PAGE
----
A bottle oven is a large bottle-shaped structure, built from brick, in which pottery was fired. It most commonly consists of two main parts, an outer and an inner.
The outer, which is the bottle shaped part, is known as the hovel. This could be up to 70 feet high. The hovel acted as a chimney taking away the smoke, creating draught and protecting the oven inside from the weather and uneven draughts.
The inner part is the oven proper. It is a round structure with a domed roof, the crown, and its walls are approximately 1 foot thick. Iron bands, known as bonts, run right round the circular oven about 12" apart to strengthen it as it expands and contracts during firing. A doorway, the clammins, just large enough for a man with a saggar on his head to pass through, is built into the oven surrounded by a stout iron frame.
Around the base are firemouths - the exact number depends on the size of the oven - in which fires were lit for the firing. Inside the oven, over each firemouth, is a bag which carries some of the heat from the fire into the oven, like a small chimney.
Flues underneath the floor of the oven leading from each firemouth distribute the heat throughout the inside. In the centre of the oven floor is the well hole.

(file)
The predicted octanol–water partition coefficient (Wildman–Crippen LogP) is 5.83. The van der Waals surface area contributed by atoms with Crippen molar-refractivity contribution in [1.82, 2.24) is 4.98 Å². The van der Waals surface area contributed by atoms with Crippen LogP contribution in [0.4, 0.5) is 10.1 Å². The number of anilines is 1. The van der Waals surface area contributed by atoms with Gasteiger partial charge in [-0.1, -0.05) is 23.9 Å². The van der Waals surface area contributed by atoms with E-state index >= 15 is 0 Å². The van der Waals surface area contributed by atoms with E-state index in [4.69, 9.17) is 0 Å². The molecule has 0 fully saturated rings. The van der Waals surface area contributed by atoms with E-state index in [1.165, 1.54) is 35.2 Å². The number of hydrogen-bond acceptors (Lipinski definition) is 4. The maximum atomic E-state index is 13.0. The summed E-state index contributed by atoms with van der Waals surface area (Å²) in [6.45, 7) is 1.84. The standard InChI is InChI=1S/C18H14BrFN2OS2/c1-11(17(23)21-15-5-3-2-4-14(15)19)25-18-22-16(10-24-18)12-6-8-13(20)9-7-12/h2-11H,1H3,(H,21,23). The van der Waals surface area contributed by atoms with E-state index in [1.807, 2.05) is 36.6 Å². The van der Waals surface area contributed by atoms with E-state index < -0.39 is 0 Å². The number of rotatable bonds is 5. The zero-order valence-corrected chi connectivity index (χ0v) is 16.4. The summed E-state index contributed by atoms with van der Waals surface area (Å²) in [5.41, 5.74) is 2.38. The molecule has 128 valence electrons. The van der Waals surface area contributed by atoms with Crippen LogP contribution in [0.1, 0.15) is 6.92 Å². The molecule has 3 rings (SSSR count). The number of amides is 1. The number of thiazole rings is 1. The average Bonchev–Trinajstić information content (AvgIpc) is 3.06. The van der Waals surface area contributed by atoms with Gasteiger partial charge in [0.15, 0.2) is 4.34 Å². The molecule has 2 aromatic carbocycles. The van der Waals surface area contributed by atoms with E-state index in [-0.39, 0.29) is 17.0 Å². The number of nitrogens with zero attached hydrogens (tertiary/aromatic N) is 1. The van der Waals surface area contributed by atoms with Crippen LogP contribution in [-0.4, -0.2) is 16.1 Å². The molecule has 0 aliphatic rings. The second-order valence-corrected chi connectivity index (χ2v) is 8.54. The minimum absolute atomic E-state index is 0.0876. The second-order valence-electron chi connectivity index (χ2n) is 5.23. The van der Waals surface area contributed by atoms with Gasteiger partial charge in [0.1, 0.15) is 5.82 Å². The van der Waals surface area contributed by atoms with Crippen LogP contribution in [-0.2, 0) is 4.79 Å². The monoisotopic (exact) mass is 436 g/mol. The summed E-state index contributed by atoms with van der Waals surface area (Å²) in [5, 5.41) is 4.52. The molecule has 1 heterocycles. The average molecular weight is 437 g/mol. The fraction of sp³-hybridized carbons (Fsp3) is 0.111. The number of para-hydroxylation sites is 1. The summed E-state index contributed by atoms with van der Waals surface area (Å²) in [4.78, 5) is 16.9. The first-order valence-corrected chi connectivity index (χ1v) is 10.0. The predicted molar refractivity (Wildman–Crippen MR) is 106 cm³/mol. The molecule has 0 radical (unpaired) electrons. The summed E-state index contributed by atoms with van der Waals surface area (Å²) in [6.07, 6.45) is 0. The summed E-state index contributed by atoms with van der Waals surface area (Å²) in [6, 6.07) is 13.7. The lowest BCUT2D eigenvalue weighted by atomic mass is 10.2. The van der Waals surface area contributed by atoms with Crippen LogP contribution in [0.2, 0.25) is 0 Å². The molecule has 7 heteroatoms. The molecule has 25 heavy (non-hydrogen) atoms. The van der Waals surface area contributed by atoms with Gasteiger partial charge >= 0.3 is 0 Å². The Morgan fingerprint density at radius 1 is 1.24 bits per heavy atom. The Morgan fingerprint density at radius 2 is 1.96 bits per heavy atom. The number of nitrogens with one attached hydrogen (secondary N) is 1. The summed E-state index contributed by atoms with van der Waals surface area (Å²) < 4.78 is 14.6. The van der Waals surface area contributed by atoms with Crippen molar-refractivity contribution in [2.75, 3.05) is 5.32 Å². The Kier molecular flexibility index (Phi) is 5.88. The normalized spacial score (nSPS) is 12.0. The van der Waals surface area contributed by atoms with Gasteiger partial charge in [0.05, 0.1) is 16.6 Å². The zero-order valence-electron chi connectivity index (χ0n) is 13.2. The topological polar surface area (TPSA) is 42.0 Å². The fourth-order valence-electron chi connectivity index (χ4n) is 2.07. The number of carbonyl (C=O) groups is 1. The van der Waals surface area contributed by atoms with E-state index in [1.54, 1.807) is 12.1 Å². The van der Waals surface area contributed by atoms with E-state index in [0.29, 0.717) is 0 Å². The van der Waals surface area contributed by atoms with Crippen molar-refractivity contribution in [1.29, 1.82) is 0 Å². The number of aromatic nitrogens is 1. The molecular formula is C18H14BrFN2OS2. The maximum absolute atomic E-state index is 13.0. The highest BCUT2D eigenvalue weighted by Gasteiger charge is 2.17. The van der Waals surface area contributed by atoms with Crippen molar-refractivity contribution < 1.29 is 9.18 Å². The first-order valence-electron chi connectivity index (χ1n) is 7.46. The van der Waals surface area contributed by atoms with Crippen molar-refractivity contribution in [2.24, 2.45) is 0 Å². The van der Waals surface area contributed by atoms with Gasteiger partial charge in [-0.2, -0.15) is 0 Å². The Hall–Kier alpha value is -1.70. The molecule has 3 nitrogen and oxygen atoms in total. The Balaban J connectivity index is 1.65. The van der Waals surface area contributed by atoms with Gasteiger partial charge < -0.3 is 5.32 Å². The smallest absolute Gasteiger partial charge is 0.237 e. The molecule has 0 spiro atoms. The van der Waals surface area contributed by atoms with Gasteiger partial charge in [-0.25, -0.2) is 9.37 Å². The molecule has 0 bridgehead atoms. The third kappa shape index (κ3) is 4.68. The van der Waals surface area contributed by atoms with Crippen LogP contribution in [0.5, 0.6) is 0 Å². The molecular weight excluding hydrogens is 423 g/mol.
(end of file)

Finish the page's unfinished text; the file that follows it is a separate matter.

|The cobbled yard and three of its towering ovens|
at Gladstone Working Pottery Museum
Within a factory, ovens were not situated to any set plan. They may have been grouped around a cobbled yard or in a row. Sometimes they were built in to the workshops with the upper part of the hovel protruding through the roof. The stack of such ovens was usually built on the shoulder of the oven itself. more here>
Gladstone Working Pottery Museum is unique. It has four huge bottle ovens in the cobbled yard and one smaller enamelling kiln away from the hustle and bustle of the works. Nowhere else has a Victorian Potbank of this quality been preserved. The skyline of Stoke -on Trent in 1939 was dotted with 2000 bottle ovens. Today in 2015 there are 46 - 5 of them (more than 10%) are preserved at Gladstone.